Welcome to Google Update Wednesday, everyone, where you never know quite what you're going to get. The Wheel of Fate has given us a Chromecast update this week, and it's a doozy. A brand new user interface matches the rest of Google's various Material Design apps, more or less. But even more interesting is that the Chromecast app now allows screen casting (where your phone or tablet's screen output appears on your television) for all devices.
Well, sort of. You'll need Android 4.4.2 or better to accomplish this, and even then, Google is making sure you know that those phones and tablets not officially supported by the extremely slow screen casting rollout might not have the best experience.
Google added screen casting support to a select few devices earlier this year, but the wide rollout has been very, very slow. Today there are two new devices listed on Google's screen cast support page—The NVIDIA SHIELD Tablet and the LG G Pad 8.3 GPE.
Listen up if you're one of the 6 persons who bought a overpriced TrekStor SurfTab xintron i 7.0 tablet for EUR129 from Amazon.deand gave it an average rating of 4 stars (Edit: the previous link, pricing, and reviews were for the 10" version). You're going to be super happy now, provided you also have a Chromecast or you got your hands on an Android TV box. You can now mirror your TrekStor SurfTab xintron i 7.0's screen to a TV through casting. If your 7" 1280x800 display isn't enough to view those beautiful 5MP images you captured or to enjoy the intense gaming experience of that kick-ass Intel® Atom™ Z3735G with 1GB of RAM, you're welcome to send them all to your TV. Yes,
Chromecast's screen casting feature works on a limited number of devices, but that list is gradually growing. For now, Sony appears to have cut to the front of the line of handsets waiting to get support. At the beginning of this month, the Chromecast gods smiled favorably upon the Xperia Z3 and the Z3 Compact.
Now at the end of the month, that attention is being poured upon the Xperia Z3v, Z2, and Z2 Tablet. The first is just Verizon's version of the Xperia Z3. The latter two are Sony's flagship phone and tablet from earlier this year.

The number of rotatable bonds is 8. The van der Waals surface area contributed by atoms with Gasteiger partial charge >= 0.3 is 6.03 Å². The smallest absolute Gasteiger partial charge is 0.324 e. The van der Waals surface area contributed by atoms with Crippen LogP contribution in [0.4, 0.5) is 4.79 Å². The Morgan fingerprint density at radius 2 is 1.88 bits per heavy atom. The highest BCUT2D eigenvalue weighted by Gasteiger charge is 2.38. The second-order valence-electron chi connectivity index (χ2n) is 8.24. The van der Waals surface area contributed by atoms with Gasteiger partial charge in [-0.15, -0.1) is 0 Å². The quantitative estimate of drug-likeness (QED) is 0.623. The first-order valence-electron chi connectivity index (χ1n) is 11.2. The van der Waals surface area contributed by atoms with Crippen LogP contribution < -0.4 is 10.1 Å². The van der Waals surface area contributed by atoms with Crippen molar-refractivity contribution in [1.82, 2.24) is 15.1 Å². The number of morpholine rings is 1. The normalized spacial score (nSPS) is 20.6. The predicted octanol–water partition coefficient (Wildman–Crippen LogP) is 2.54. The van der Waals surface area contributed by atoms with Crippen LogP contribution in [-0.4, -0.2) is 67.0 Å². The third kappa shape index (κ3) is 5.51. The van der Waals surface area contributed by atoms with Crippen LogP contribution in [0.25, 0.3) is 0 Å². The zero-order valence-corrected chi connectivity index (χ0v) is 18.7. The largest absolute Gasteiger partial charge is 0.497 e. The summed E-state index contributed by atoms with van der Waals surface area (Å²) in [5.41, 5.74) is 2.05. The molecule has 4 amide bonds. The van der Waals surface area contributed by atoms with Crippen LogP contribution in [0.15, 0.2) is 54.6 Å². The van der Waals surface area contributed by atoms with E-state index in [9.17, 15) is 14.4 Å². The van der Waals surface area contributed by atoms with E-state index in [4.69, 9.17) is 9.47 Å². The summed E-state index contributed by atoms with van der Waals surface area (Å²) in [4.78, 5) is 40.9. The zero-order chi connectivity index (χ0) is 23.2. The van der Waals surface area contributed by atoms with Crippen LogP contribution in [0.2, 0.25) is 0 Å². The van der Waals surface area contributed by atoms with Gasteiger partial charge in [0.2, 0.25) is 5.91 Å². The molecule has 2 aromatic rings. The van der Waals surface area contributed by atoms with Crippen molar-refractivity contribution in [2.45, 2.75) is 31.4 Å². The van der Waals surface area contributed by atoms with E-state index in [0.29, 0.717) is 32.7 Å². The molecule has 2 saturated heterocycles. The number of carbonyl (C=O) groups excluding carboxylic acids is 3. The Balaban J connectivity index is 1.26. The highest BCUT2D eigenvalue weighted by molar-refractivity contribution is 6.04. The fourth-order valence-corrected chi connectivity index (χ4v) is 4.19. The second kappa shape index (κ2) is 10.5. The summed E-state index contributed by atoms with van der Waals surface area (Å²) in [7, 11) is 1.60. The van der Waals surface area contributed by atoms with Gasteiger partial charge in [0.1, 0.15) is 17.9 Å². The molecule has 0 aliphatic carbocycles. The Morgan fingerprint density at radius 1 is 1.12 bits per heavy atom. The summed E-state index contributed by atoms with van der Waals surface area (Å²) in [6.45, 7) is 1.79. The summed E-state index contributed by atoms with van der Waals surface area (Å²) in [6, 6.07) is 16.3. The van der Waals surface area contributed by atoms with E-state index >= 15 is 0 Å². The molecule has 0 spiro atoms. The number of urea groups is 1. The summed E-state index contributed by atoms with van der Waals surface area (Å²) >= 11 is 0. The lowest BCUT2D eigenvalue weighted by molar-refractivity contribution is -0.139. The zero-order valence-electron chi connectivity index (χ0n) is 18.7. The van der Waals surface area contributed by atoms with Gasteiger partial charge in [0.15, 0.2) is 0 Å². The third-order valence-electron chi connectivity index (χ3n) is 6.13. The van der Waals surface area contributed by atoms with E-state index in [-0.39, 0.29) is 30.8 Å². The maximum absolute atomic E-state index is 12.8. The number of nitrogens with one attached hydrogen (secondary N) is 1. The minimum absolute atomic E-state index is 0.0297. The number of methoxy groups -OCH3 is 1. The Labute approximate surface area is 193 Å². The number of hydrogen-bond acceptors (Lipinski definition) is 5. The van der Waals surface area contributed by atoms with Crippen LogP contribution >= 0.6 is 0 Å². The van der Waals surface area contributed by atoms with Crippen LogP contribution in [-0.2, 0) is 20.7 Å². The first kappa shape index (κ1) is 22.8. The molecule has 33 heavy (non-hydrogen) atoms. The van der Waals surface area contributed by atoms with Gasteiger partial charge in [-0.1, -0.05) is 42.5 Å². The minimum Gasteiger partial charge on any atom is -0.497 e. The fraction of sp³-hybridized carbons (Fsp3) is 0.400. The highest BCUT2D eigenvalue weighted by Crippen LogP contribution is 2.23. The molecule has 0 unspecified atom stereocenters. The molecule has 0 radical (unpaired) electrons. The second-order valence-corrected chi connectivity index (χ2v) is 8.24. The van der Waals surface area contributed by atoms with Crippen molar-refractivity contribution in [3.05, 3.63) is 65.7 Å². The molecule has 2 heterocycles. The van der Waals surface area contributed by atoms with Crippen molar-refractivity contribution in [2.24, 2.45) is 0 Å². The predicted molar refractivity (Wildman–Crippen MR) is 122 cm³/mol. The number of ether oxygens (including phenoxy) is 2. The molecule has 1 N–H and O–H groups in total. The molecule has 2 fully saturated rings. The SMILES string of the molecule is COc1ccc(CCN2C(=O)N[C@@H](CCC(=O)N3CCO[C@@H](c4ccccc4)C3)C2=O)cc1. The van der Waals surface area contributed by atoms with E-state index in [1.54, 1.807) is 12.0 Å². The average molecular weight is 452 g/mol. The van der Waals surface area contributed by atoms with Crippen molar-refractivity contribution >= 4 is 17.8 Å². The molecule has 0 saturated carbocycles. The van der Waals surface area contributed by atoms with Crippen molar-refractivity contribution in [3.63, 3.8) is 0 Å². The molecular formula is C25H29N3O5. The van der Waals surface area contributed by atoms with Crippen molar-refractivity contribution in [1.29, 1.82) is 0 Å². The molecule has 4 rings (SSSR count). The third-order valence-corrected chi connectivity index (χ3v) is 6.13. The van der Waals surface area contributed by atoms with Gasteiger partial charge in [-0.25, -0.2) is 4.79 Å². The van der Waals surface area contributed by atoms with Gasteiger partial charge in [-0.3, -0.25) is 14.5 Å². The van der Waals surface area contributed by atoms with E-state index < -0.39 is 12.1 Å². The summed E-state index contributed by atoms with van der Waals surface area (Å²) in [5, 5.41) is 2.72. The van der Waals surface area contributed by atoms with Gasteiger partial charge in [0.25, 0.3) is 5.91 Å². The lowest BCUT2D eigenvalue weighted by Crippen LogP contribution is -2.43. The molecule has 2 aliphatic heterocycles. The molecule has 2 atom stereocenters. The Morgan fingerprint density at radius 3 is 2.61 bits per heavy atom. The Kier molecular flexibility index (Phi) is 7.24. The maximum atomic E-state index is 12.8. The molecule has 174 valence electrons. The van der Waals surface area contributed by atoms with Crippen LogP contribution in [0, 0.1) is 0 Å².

When Google first pulled the lever on Chromecast's screen casting, the functionality was limited to a select number of devices. Well, it still is, but the list is slowly growing, and we've noticed that the Sony Xperia Z3 and Z3 Compact have made their presence known towards the bottom. This puts them in the same exclusive club as a number of Nexus, Galaxy, One, and G devices (boy is it awkward to say these names without the manufacturer attached).
The Xperia Z3 and Z3 Compact are the only two devices on the list that come to us from Sony. It looks unlikely that older devices will get support considering how before now the list remained unchanged since the feature's launch.
Yesterday Google flipped on the Chromecast screen mirroring feature that the company announced last month at Google I/O after teasing us for months. With it, users just tap a single icon to have everything on their screen magically projected onto a television. Forget waiting for individual apps to implement Chromecast support, this feature will let you mirror all the things, and it opens up a world of mobile games to a screen size many of them have never seen before. How well does it work? Phenomenally.
Before reading on too much further, you might want to save yourself some hurt feelings and check to see if your device is supported.
Earlier today Google flipped a switch enabling the screen casting feature it unveiled at Google I/O. If you have one of the supported devices, you don't have to do a thing to try it out. Just fire up Quick Settings and hit the screen cast icon. But if this isn't discoverable enough, Google has also updated the Chromecast app to bring more attention to the feature.
A Cast Screen option is now available in the navigation sidebar. Clicking it will provide a brief explanation of the feature and walk you through setting it up.
The app also displays which Chromecasts are available in your home to cast to and which device is currently casting to what.
Google showed off screen casting from Android at Google I/O, and we've been seeing hints of it in KitKat for months, and now it's suddenly real. Google has thrown the switch and enabled casting on a number of Android devices, and it works with sound too.